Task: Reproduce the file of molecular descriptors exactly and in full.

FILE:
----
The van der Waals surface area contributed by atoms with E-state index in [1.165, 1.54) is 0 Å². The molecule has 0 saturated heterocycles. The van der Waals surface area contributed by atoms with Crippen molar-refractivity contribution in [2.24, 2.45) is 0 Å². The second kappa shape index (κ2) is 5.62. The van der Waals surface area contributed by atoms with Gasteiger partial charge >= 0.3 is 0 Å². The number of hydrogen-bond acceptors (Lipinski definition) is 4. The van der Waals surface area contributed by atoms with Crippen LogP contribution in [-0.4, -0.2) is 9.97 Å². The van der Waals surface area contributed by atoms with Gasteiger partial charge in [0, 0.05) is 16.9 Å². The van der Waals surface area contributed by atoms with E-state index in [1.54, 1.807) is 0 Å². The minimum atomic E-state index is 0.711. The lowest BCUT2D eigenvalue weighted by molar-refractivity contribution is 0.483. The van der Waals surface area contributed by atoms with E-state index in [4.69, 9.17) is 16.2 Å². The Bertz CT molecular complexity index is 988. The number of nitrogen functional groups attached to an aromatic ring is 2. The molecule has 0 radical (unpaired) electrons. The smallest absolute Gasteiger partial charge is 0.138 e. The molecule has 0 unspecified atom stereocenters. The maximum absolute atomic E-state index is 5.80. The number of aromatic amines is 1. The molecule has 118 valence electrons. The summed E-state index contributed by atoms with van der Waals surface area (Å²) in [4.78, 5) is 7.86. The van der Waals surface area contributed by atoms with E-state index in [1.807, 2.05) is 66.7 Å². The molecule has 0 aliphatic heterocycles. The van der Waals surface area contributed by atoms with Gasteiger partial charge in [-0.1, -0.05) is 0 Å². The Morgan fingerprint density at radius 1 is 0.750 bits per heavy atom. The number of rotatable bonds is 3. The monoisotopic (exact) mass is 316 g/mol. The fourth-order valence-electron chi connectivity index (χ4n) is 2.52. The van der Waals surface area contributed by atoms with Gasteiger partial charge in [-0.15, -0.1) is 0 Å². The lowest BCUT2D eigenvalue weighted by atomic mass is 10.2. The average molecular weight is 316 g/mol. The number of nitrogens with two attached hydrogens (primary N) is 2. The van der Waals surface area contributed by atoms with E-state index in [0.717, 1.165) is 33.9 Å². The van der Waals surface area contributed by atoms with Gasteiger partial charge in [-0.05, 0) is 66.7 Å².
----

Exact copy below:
The van der Waals surface area contributed by atoms with E-state index in [1.165, 1.54) is 0 Å². The molecule has 0 saturated heterocycles. The van der Waals surface area contributed by atoms with Crippen molar-refractivity contribution in [2.24, 2.45) is 0 Å². The second kappa shape index (κ2) is 5.62. The van der Waals surface area contributed by atoms with Gasteiger partial charge >= 0.3 is 0 Å². The number of hydrogen-bond acceptors (Lipinski definition) is 4. The van der Waals surface area contributed by atoms with Crippen LogP contribution in [-0.4, -0.2) is 9.97 Å². The van der Waals surface area contributed by atoms with Gasteiger partial charge in [0, 0.05) is 16.9 Å². The van der Waals surface area contributed by atoms with E-state index in [1.54, 1.807) is 0 Å². The minimum atomic E-state index is 0.711. The lowest BCUT2D eigenvalue weighted by molar-refractivity contribution is 0.483. The van der Waals surface area contributed by atoms with E-state index in [4.69, 9.17) is 16.2 Å². The Bertz CT molecular complexity index is 988. The number of nitrogen functional groups attached to an aromatic ring is 2. The molecule has 0 radical (unpaired) electrons. The smallest absolute Gasteiger partial charge is 0.138 e. The molecule has 0 unspecified atom stereocenters. The maximum absolute atomic E-state index is 5.80. The number of aromatic amines is 1. The molecule has 118 valence electrons. The summed E-state index contributed by atoms with van der Waals surface area (Å²) in [4.78, 5) is 7.86. The van der Waals surface area contributed by atoms with E-state index in [1.807, 2.05) is 66.7 Å². The molecule has 0 aliphatic heterocycles. The van der Waals surface area contributed by atoms with Gasteiger partial charge in [-0.1, -0.05) is 0 Å². The Morgan fingerprint density at radius 1 is 0.750 bits per heavy atom. The number of rotatable bonds is 3. The monoisotopic (exact) mass is 316 g/mol. The fourth-order valence-electron chi connectivity index (χ4n) is 2.52. The van der Waals surface area contributed by atoms with Gasteiger partial charge in [-0.15, -0.1) is 0 Å². The lowest BCUT2D eigenvalue weighted by atomic mass is 10.2. The average molecular weight is 316 g/mol. The number of nitrogens with two attached hydrogens (primary N) is 2. The van der Waals surface area contributed by atoms with E-state index in [0.717, 1.165) is 33.9 Å². The van der Waals surface area contributed by atoms with Gasteiger partial charge in [-0.05, 0) is 66.7 Å².